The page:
|TRAFICANT, James A., Jr.,|
Friday, October 9, 1998
Washington, D.C. – U.S. Rep. James A. Traficant, Jr. (D–OH) is seeking to allay concerns voiced to his office by many senior citizens in the Mahoning Valley about health maintenance organizations (HMOs) discontinuing coverage for Medicare recipients. "Medicare HMOs have been unnecessarily scaring senior citizens all over America," said Traficant. "For the past several days, my office has been flooded with calls from frightened seniors in search of answers. I am working to addresses these concerns and provide answers in a forthright and expeditious manner." Traficant is putting out the following information:
Friday, October 2, 1998 was the final deadline for Medicare HMOs across the country to inform seniors that they were terminating insurance coverage. United HealthCare, which services Trumbull County, was among the Medicare HMOs that are discontinuing their coverage. According to United HealthCare, approximately 10,000 of its 51,000 Medicare Complete members in Ohio will be impacted by this decision. Six counties throughout Ohio will be impacted, including Trumbull County, with approximately 4,100 Medicare Complete members. These Medicare HMOs, including United HealthCare, maintain that Medicare reimbursement rate are too low to make providing health insurance profitable.
According to Traficant, "this argument is shaky at best. The fact is, Medicare HMOs have pulled out of the counties with the highest reimbursement rates." Trumbull County has the fourth highest reimbursement rate in the state ($554.20), behind Summit ($558.78), Cuyahoga ($564.30) and Lucas ($593.15). "What's worse, many of these Medicare HMOs that are hanging seniors out to dry actually recruited seniors away from conventional Medicare just months before their termination announcement," asserted Traficant. "While it's true that seniors can go back to traditional Medicare, they often face higher costs for Medigap and can be denied access to certain plans, such as those which cover prescription drugs, because they dropped out of previous plans based largely on inflated promises from Medicare HMOs."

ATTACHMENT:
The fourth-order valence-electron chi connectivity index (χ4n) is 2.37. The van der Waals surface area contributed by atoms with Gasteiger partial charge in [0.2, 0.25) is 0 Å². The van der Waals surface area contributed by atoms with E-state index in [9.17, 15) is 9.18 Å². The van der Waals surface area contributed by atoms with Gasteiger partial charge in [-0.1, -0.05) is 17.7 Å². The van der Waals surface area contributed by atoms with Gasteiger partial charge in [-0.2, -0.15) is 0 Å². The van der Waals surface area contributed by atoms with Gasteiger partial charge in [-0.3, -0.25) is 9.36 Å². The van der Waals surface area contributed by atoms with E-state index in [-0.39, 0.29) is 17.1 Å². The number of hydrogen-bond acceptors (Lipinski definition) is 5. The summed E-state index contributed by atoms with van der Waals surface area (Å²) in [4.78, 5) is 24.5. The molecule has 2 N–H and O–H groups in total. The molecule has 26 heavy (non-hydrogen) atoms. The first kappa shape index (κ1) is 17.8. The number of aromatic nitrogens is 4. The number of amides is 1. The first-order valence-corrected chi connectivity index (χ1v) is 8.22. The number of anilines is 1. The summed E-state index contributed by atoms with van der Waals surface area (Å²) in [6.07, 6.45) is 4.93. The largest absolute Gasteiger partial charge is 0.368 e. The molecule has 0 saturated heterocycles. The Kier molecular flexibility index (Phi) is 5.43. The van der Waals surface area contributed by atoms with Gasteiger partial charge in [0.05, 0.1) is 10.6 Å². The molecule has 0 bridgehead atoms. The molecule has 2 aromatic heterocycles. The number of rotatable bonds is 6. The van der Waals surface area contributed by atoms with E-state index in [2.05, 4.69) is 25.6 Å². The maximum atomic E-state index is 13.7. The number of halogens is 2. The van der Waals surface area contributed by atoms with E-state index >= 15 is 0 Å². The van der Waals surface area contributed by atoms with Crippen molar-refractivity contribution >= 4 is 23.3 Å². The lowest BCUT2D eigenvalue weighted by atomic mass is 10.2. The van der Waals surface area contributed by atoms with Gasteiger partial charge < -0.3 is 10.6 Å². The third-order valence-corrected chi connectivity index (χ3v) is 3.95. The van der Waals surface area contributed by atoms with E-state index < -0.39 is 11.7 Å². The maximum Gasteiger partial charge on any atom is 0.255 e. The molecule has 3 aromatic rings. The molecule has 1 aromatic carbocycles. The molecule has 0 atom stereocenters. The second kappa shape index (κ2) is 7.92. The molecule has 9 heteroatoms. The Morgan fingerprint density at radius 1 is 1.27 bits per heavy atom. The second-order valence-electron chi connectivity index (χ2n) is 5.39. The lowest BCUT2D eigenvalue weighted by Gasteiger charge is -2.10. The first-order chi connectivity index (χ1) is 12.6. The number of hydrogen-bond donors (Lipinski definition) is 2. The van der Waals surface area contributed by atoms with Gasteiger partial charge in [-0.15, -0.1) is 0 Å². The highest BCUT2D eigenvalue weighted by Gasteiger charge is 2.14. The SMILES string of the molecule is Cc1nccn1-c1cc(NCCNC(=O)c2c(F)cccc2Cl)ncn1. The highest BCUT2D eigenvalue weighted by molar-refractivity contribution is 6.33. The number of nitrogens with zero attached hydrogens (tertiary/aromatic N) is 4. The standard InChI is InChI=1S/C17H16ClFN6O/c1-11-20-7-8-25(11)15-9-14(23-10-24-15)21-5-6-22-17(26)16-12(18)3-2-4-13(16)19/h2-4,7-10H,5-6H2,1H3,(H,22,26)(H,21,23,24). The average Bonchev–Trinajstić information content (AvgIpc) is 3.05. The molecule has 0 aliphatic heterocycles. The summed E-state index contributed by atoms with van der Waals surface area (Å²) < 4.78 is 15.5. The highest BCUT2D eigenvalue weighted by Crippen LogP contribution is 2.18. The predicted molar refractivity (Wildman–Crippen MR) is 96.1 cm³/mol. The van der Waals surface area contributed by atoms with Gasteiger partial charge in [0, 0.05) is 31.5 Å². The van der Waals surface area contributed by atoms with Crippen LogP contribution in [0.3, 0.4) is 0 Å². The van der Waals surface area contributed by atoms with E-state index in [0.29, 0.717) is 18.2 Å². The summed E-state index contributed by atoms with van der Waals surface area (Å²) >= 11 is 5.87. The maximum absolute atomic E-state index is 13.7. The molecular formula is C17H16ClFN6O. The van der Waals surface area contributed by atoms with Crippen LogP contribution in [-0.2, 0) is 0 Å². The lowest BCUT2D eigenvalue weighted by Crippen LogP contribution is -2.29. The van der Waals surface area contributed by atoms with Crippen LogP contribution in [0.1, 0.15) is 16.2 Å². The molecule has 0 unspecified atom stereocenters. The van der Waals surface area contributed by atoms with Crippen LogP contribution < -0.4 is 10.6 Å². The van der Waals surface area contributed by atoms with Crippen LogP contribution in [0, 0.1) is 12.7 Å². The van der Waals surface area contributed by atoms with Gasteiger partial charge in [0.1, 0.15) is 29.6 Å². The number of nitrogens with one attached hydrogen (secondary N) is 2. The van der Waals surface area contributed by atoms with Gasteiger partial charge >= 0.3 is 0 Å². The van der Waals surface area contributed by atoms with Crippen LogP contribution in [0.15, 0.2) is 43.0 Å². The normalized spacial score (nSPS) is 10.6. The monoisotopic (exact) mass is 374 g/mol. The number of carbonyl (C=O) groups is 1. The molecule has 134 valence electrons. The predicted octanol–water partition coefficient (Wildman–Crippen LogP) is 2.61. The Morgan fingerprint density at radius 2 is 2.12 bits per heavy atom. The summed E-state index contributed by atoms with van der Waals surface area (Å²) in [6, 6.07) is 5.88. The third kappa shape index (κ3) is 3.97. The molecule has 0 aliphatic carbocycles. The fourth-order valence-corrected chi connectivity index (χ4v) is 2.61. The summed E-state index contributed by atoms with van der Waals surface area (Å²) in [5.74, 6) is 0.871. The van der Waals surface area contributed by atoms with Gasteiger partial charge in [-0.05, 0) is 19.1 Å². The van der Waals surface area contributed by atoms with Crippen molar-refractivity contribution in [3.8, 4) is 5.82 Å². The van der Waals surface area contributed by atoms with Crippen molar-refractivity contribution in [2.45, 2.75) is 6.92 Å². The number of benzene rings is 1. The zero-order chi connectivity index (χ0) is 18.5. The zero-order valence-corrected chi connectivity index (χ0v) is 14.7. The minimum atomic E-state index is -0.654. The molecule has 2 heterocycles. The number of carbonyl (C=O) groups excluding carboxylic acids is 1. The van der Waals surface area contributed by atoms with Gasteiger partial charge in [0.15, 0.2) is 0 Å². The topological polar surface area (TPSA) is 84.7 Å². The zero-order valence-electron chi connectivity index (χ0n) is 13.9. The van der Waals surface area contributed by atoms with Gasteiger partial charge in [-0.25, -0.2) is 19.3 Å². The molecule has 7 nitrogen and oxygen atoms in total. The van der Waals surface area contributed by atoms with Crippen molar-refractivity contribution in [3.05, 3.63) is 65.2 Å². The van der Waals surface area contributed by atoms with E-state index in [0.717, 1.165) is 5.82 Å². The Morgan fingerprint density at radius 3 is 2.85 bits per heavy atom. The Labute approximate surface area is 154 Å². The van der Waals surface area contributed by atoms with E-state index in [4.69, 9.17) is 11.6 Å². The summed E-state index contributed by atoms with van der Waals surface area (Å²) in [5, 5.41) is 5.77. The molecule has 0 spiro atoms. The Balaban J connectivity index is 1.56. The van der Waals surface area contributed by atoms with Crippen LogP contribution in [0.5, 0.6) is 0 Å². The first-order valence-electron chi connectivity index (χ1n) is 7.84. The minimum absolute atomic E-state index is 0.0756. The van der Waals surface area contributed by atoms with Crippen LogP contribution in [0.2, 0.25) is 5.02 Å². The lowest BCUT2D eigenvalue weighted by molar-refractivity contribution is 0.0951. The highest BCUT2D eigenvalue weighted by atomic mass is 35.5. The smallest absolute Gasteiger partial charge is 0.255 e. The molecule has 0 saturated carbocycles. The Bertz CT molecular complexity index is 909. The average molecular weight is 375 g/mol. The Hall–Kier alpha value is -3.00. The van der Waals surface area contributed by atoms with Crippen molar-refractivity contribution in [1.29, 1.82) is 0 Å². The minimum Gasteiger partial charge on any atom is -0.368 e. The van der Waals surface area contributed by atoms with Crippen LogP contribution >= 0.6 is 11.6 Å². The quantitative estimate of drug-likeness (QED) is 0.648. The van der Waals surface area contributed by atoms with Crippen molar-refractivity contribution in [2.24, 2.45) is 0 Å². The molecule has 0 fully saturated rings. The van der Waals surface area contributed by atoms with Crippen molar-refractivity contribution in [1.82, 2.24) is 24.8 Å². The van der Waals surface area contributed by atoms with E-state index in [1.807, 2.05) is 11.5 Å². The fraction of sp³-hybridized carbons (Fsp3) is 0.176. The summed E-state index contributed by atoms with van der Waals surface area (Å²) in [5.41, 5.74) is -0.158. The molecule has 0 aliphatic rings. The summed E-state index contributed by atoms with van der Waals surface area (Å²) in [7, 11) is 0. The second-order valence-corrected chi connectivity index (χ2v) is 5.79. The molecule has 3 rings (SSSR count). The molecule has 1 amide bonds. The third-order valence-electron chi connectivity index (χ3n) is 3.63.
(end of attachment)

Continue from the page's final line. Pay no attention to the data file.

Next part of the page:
Senior citizens in the Valley do have some options. United HealthCare will provide coverage for members through December 31, 1998, however, seniors may choose to terminate prior to that date. Members that do nothing will automatically return to the traditional Medicare fee-for-service plan on January 1, 1999. Seniors will be provided with the phone numbers of all remaining Medicare HMOs for Trumbull County, either through the Health Care Financing Administration or United HealthCare. Seniors may contact any remaining HMOs and enroll for 1999. In addition, United HealthCare members have the option of enrolling in a Medicare supplemental plan, such as the American Association of Retired Person's (AARP) Medicare Supplement Plan, which is underwritten by United HealthCare. The AARP supplement offers access to Medicare plans A through G. No pre-existing condition clauses or underwriting will be used. If seniors choose this option, they must enroll between November 1, 1998 and November 30, 1998 for coverage to begin on January 1, 1999.
To give senior citizens some protection and improve accountability of Medicare HMOs, Traficant recently cosponsored the "Medicare HMO Improvement Act of 1998." The legislation will:
Extend the contract period between the Department of Health and Human Services (HHS) and Medicare HMOs from 1 to 3 years. This change is designed to prevent HMOs from enrolling seniors on a short-term basis only.
Provide HHS with the authority to enjoin termination of coverage by a Medicare HMO for one year. HHS can exercise authority in order to protect public health or upon the request of the Governor. HHS can lift the restriction after concluding hat an adequate provider network has been established. This provision will ensure that coverage will be available to seniors before HMOs terminate coverage.
Require HHS to terminate a contract with a Medicare HMO for an entire metropolitan statistical area (MSA) in a state if the HMO withdraws coverage in a portion of the MSA in that state. This provision will prevent "cherry picking" in which HMOs offer coverage only in selected areas of a state based largely on reimbursement rates.
Require Medicare HMOs which terminate coverage to continue to provide insurance to former members to visit their primary care physician/continue ongoing treatment for 3 months after termination. This will ensure continuity of care while seniors make the transition to other doctors and networks.
Traficant is urging senior citizens in the Valley who have questions or want more information regarding Medicare, United Healthcare, or the Medicare HMO Improvement Act, to call office at 202-225-5261.2009